How would I receive the data?
The de-identified data for your project is encrypted and transferred electronically, for example to an FTP server. Universities often have a secure file exchange server through which ResearchOne can send the encrypted data to a university-based research team.
What proof of destruction does ResearchOne require?
In the data request you are asked to define how the data will be stored and for what duration. If a destruction timeframe has been approved by the ResearchOne Project Committee then you will need to submit a destruction certificate to ResearchOne. Your organisation should have a procedure for this, and you may use this certificate template. Failure to do so results in the members and organisations associated with the research project being unable to receive further ResearchOne data. Any breaches are referred by the ResearchOne Database Committee to the relevant national body.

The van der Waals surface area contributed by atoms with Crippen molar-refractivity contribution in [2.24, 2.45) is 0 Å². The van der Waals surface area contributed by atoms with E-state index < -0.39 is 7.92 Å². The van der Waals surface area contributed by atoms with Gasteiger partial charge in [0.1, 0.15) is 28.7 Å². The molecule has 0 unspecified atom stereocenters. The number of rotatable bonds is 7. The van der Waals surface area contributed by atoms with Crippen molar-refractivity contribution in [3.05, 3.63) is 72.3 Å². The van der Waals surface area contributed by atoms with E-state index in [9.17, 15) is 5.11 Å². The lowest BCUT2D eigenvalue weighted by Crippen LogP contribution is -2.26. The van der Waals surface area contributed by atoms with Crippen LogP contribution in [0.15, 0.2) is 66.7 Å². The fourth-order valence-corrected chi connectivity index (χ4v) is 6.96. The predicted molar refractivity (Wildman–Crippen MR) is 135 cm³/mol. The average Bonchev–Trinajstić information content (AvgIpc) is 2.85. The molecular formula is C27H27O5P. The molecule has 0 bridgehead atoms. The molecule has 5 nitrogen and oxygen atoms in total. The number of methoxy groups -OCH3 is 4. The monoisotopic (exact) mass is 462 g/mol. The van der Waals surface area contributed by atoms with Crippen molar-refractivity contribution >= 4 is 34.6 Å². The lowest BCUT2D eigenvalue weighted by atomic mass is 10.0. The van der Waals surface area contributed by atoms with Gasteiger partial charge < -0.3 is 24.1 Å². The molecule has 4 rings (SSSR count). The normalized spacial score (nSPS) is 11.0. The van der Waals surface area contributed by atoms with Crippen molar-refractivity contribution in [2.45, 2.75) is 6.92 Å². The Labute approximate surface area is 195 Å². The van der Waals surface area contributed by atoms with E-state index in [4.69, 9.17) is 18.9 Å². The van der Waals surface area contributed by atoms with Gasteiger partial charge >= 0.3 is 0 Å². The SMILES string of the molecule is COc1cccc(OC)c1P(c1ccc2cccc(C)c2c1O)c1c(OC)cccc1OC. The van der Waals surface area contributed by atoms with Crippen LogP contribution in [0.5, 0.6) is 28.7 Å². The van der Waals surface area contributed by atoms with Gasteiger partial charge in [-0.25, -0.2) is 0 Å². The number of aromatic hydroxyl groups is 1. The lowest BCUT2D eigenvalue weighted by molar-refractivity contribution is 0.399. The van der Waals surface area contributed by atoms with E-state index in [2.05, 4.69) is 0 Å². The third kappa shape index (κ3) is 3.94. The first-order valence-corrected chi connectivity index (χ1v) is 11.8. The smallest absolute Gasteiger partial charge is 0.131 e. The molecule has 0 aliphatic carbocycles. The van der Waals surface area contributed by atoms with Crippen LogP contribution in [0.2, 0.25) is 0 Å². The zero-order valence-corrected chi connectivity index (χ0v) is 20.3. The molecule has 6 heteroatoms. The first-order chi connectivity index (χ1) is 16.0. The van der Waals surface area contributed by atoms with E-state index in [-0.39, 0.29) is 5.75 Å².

I have consent to view specific patient records. Can ResearchOne help?
ResearchOne data does not hold patient, provider or organisation identifiers. If your project has consent and approval to receive specific records data then this may come from SystmOne. You would follow the procedure highlighted above regarding ResearchOne data requests and will be able to specify your request in the form.
Our research has produced outcomes! What next?
ResearchOne data is used in the agreement that outcomes and methods are published openly for the health and social care community to access. The codesets used should be made available so that research can be replicated. To make sure that your research supports clinicians, patients and other researchers, you send ResearchOne your findings (or a link to any publications) and codesets to be disseminated, for example, through the ResearchOne website. If your research can be piloted or developed into a support system then we can work with you to embed it in SystmOne. You can then evaluate its impact on clinical practice by using ResearchOne data.